WINNIPEG -- At one time, the 113-year-old house at 604 Stradbrook Ave. was the home of a Manitoba Premier. Now it’s slated for demolition.

Jonathan Watts currently lives there, and last October he got some surprising news.

“I just opened my mailbox one day, and inside was a letter,” said Watts. “It said that I had to get out in six months because they were going to demolish the house.”

The news caught Watts off guard. He thought the house had a historical significance because of who used to live there.

“I knew pretty much when I moved in that it belonged to the former Premier John Bracken,” said Watts.

John Bracken was the 11th Premier of Manitoba, and the longest serving Premier in the province’s history. A section of Highway 10 was named the John Bracken Highway in his honor.

John Bracken

Watts said there was a plaque on the side of the house explaining that Bracken used to live there, but it was removed days before he received the demolition letter.

Cindy Tugwell, executive director of Heritage Winnipeg said the city has a commemorative list of historical properties, and she was surprised to learn that 604 Stradbrook Ave. wasn’t on it.

"This opens up another question as to what do you do when these homes are not on any protective list?” said Tugwell. “Is this going to continue to eat away at Osborne Village?”

In addition to 604 Stradbrook Ave., the two neighbouring properties are also slated for demolition. If approved, the developer plans to build a four storey, 32-unit multi-family dwelling.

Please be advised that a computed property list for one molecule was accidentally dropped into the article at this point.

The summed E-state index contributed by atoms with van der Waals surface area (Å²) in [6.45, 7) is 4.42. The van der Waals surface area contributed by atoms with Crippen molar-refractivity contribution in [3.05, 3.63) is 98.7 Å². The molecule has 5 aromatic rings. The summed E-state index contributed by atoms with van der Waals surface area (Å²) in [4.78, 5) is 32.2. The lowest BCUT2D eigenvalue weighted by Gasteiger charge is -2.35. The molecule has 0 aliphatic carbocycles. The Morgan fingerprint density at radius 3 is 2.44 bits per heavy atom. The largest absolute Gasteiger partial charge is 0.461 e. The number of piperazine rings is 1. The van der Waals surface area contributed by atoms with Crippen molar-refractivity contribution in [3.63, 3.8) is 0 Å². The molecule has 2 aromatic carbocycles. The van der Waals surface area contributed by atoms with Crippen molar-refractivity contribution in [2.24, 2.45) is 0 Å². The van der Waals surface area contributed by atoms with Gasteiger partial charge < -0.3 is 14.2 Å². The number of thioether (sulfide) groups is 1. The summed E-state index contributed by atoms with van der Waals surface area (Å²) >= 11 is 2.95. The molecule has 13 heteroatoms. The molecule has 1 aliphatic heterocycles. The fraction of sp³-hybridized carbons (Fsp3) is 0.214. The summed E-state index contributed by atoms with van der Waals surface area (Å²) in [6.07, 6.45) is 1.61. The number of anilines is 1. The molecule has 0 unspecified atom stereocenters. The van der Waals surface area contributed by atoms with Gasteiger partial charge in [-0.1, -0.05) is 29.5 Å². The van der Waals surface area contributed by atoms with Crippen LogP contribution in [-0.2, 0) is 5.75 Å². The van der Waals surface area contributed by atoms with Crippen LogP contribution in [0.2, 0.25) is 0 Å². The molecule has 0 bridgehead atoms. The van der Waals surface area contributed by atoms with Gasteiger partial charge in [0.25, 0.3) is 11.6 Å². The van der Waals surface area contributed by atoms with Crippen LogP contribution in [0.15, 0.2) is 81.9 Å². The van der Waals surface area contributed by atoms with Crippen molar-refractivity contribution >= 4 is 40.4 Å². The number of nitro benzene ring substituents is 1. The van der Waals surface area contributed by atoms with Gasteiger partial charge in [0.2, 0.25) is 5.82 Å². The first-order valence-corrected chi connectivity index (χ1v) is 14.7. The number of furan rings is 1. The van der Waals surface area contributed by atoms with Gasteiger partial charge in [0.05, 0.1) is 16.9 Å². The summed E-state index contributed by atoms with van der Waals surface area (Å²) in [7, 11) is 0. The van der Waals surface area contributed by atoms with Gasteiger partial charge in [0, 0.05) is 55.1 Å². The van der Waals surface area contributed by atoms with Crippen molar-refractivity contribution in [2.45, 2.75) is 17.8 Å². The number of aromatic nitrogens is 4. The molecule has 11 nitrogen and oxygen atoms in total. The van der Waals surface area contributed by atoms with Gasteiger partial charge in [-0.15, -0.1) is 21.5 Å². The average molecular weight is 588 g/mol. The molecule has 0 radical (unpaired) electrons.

Tugwell said Heritage Winnipeg isn’t against development, but it doesn’t believe structurally sound buildings should be torn down if they have historical significance.

In a statement to CTV Winnipeg, Councillor John Orlikow, chair of the Historical Buildings and Resources Committee said:

"City of Winnipeg by-law list commercial buildings to be considered for Heritage Designation while single private homes require that the homeowner apply to have their home designated."

604 Stradbrook Ave.

Watts would like to see the house stay put.

“It’s just very wasteful, and it’s a nice house, I think we should keep it,” said Watts.

“We should not throw away nice things for no reason.”

On Wednesday night, in a two-to-one vote, the city's Board of Adjustment approved both a conditional use application and variance application for the house on Stradbrook, as well as the neighbouring lots. Residents can still appeal the decision.

-with files from CTV's Renee Rodgers